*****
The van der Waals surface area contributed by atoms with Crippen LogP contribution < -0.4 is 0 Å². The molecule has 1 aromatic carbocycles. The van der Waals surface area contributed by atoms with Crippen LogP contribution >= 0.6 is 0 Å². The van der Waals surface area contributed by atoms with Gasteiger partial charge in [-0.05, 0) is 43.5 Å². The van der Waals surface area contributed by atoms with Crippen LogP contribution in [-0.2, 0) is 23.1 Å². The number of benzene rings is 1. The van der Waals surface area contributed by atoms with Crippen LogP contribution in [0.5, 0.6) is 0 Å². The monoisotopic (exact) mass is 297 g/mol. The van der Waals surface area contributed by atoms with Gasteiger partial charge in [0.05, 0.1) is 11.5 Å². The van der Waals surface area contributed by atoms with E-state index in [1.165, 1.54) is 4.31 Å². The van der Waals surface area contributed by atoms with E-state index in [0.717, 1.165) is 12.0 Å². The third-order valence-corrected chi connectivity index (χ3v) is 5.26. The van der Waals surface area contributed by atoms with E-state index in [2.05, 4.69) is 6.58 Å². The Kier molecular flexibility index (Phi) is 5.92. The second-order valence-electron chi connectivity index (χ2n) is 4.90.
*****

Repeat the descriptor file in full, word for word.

The van der Waals surface area contributed by atoms with Crippen LogP contribution < -0.4 is 0 Å². The molecule has 1 aromatic carbocycles. The van der Waals surface area contributed by atoms with Crippen LogP contribution >= 0.6 is 0 Å². The van der Waals surface area contributed by atoms with Gasteiger partial charge in [-0.05, 0) is 43.5 Å². The van der Waals surface area contributed by atoms with Crippen LogP contribution in [-0.2, 0) is 23.1 Å². The number of benzene rings is 1. The van der Waals surface area contributed by atoms with Crippen LogP contribution in [0.5, 0.6) is 0 Å². The monoisotopic (exact) mass is 297 g/mol. The van der Waals surface area contributed by atoms with Gasteiger partial charge in [0.05, 0.1) is 11.5 Å². The van der Waals surface area contributed by atoms with E-state index in [1.165, 1.54) is 4.31 Å². The van der Waals surface area contributed by atoms with E-state index in [0.717, 1.165) is 12.0 Å². The third-order valence-corrected chi connectivity index (χ3v) is 5.26. The van der Waals surface area contributed by atoms with E-state index in [2.05, 4.69) is 6.58 Å². The Kier molecular flexibility index (Phi) is 5.92. The second-order valence-electron chi connectivity index (χ2n) is 4.90.